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Non-Secret Wiretapping Is Out Of Control Too

Wiretaps are at an all-time high. But the number of resulting convictions is at an all-time low.

Last updated on July 3, 2013, at 11:12 a.m. ET

Posted on July 3, 2013, at 11:12 a.m. ET

Pawel Kopczynski / Reuters

While we were busy reading about secret NSA surveillance programs, the Administrative Office of the U.S. Courts released its annual Wiretap Report. It paints a clear picture: The number of requests approved in 2012 by federal judges increased 71% from the year before. When including state-approved wiretaps, there was a 24% increase. This adds up to a 120% increase compared with 10 years ago.

Overall, there were 3,395 federal and state authorizations for wiretapping, 74% of which were acted upon. The government spent an estimated $126 million on these wiretaps.

"Authorizations" are for individual devices — 97% of which were cell phones — but each one captures communication from an average of 104 people and 3,584 individual calls, texts, or emails. While you can't tell how many people were targeted multiple times, that's almost 9 million phone calls and other communications surveilled by the government in the service of criminal investigations.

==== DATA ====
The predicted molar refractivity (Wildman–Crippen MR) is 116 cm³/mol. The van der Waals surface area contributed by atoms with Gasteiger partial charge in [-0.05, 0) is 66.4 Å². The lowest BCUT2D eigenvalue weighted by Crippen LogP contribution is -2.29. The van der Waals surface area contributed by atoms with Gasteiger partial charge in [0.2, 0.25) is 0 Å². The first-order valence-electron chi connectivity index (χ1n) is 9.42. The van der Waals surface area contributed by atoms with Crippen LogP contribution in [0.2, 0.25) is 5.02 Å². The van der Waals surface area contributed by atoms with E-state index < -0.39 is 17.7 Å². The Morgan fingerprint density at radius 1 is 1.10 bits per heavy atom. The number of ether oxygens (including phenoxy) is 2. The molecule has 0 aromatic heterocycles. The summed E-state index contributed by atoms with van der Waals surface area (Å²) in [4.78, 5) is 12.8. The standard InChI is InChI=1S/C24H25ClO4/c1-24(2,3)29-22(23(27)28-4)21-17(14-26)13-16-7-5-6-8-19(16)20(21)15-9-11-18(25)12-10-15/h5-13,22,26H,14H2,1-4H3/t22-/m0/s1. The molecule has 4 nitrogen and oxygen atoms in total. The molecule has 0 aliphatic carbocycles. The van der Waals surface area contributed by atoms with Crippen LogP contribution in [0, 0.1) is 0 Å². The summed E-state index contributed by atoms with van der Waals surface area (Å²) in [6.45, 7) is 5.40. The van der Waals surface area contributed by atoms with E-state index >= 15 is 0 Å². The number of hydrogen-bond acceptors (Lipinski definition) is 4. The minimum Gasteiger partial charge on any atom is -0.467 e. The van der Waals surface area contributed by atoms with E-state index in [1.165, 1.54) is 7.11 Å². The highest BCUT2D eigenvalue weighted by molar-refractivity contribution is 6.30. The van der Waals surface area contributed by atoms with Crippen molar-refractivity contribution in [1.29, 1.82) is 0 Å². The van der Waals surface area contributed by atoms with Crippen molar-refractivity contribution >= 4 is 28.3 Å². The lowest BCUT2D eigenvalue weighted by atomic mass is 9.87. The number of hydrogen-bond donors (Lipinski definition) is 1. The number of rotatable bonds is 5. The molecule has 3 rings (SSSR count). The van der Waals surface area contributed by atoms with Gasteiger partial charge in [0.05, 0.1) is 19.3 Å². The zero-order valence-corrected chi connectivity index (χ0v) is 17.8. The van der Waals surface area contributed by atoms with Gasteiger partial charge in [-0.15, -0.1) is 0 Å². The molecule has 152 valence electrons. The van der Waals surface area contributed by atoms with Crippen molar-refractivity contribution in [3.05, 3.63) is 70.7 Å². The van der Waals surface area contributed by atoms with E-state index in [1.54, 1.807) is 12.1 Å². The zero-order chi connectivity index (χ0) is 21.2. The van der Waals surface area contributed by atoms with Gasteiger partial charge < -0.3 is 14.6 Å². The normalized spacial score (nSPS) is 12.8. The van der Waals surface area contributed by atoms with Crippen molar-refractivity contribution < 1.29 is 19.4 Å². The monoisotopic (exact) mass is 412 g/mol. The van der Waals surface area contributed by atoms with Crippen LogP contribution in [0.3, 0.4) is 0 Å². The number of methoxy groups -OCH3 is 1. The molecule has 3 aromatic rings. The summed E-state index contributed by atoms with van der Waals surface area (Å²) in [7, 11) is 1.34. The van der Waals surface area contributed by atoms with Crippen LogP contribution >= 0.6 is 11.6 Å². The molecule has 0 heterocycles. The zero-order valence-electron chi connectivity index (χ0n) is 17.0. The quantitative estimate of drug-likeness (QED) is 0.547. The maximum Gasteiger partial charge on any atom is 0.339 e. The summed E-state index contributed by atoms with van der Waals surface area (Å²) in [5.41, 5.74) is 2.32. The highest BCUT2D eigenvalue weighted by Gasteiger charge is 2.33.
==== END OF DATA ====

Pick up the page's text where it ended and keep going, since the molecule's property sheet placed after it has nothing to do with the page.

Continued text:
Yet despite the increases, the number of resulting convictions was the lowest seen in a decade. Overall, 455 people who were targeted were convicted. But just 114 of those were based on evidence collected through wiretapping. That's only about 3.4%.

The numbers are a reminder that digital surveillance is rising steeply not just behind closed doors, or as the result of secret government programs, but in broad daylight.